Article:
Seriously though, the only Correct Gage is the one that's Calibrated and trace-able to a Standard Unit of Measure... Not something that you'd likely be able to obtain, or prove, in any over-the-counter-gage.

Personally, I want a gage that gives Repeatable Reading... Sure, the "41psi" on my gage may equate to "42psi" on yours, and we'll never know who (if either) of us is correct... Yet it will still be suitable to discerning if we have a Leak... eg I should be able to measure it every day and still get a reading of 41psi.


"Man with one watch know what time it is... Man with two, never sure!"
 

·
Registered
Joined
·
18 Posts
If you had two mechanical air gauges, and one electronic gauge, and the two mechanicals had the same reading, would you believe the electronic one?
Inquiring minds want to know.... I have all three...
:popcorn:
I had the same experience. I got rid of my digital gauges and use only the mechanical ones now. I have an old one and two newer ones. They are consistant with each other. I had two digital gauges and they did not agree with each other so I got rid of them. I keep the guage on the bike so I use the same on all the time at least that will be consistant. I never use the gauges on the air pumps.:p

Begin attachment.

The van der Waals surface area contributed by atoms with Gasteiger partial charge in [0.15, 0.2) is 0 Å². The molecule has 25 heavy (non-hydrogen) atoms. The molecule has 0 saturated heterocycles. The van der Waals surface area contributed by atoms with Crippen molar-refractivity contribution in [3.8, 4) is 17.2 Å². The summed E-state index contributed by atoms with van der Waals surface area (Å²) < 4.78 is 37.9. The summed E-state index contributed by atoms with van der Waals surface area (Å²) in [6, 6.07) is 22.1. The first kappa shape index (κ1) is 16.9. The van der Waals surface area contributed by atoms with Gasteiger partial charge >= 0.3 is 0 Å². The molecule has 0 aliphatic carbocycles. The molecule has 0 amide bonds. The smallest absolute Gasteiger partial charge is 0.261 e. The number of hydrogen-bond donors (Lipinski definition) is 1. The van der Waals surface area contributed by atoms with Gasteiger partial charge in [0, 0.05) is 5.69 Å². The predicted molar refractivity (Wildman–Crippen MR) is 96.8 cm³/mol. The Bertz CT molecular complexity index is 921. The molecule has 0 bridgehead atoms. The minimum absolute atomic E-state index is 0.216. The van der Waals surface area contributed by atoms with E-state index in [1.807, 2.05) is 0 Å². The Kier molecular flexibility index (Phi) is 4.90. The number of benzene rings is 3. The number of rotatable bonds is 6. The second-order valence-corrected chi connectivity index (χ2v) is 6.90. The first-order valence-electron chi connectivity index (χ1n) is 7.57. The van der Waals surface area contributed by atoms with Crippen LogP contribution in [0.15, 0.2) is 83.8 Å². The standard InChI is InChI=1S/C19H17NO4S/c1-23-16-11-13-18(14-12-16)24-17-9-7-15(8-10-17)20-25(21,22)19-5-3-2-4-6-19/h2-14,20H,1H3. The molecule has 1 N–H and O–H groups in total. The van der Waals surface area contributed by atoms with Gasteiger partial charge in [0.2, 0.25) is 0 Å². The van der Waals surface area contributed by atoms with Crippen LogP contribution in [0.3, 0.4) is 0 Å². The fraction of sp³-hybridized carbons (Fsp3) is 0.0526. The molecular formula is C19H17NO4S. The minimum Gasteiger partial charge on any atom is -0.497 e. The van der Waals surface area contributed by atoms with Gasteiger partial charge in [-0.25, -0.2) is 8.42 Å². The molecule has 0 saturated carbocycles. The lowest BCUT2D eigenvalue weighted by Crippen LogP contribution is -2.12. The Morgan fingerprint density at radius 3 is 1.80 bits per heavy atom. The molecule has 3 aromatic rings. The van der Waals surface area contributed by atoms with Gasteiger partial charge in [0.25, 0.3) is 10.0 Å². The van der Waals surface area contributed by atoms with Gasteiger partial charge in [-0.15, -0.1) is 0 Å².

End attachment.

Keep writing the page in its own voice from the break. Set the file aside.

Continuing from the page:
·
Registered
Joined
·
24,624 Posts
If you had two mechanical air gauges, and one electronic gauge, and the two mechanicals had the same reading, would you believe the electronic one?
Inquiring minds want to know.... I have all three...
:popcorn:
See the specific results of the test at the BMW MOA Web Site.
 

·
Registered
Joined
·
876 Posts
See the specific results of the test at the BMW MOA Web Site.
The final paragraph in the report: